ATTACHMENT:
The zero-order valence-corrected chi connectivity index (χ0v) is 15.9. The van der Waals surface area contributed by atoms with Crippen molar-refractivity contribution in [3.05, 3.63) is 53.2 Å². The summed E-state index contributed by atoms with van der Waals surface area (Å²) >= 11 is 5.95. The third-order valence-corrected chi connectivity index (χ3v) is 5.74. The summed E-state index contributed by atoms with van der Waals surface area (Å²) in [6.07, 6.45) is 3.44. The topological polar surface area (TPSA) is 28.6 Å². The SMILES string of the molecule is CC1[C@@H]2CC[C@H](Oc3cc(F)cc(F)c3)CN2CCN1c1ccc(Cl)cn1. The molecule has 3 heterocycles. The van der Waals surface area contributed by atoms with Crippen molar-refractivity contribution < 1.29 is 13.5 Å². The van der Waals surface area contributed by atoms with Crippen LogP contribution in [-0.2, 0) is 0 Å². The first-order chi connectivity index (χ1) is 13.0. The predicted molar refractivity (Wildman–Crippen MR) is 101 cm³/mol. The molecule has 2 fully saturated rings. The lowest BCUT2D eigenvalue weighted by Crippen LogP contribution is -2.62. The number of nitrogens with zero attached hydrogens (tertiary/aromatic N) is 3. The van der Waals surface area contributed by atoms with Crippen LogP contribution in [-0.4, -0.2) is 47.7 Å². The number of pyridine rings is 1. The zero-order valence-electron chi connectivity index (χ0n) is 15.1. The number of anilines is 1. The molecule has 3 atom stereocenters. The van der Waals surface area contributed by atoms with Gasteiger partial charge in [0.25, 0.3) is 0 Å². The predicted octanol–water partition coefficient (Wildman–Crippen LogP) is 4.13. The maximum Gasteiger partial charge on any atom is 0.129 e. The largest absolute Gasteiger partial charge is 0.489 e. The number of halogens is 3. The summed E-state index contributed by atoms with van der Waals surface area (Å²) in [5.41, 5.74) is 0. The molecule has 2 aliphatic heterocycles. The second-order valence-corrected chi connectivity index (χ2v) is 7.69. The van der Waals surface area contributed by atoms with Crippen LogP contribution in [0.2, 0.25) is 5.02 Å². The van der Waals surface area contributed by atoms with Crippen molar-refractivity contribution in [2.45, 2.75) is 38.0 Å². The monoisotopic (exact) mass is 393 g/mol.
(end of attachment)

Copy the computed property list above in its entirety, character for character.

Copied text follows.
The zero-order valence-corrected chi connectivity index (χ0v) is 15.9. The van der Waals surface area contributed by atoms with Crippen molar-refractivity contribution in [3.05, 3.63) is 53.2 Å². The summed E-state index contributed by atoms with van der Waals surface area (Å²) >= 11 is 5.95. The third-order valence-corrected chi connectivity index (χ3v) is 5.74. The summed E-state index contributed by atoms with van der Waals surface area (Å²) in [6.07, 6.45) is 3.44. The topological polar surface area (TPSA) is 28.6 Å². The SMILES string of the molecule is CC1[C@@H]2CC[C@H](Oc3cc(F)cc(F)c3)CN2CCN1c1ccc(Cl)cn1. The molecule has 3 heterocycles. The van der Waals surface area contributed by atoms with Crippen molar-refractivity contribution < 1.29 is 13.5 Å². The van der Waals surface area contributed by atoms with Crippen LogP contribution in [-0.2, 0) is 0 Å². The first-order chi connectivity index (χ1) is 13.0. The predicted molar refractivity (Wildman–Crippen MR) is 101 cm³/mol. The molecule has 2 fully saturated rings. The lowest BCUT2D eigenvalue weighted by Crippen LogP contribution is -2.62. The number of nitrogens with zero attached hydrogens (tertiary/aromatic N) is 3. The van der Waals surface area contributed by atoms with Crippen LogP contribution in [-0.4, -0.2) is 47.7 Å². The number of pyridine rings is 1. The zero-order valence-electron chi connectivity index (χ0n) is 15.1. The number of anilines is 1. The molecule has 3 atom stereocenters. The van der Waals surface area contributed by atoms with Gasteiger partial charge in [0.25, 0.3) is 0 Å². The predicted octanol–water partition coefficient (Wildman–Crippen LogP) is 4.13. The maximum Gasteiger partial charge on any atom is 0.129 e. The largest absolute Gasteiger partial charge is 0.489 e. The number of halogens is 3. The summed E-state index contributed by atoms with van der Waals surface area (Å²) in [5.41, 5.74) is 0. The molecule has 2 aliphatic heterocycles. The second-order valence-corrected chi connectivity index (χ2v) is 7.69. The van der Waals surface area contributed by atoms with Crippen LogP contribution in [0.2, 0.25) is 5.02 Å². The van der Waals surface area contributed by atoms with Crippen molar-refractivity contribution in [2.45, 2.75) is 38.0 Å². The monoisotopic (exact) mass is 393 g/mol.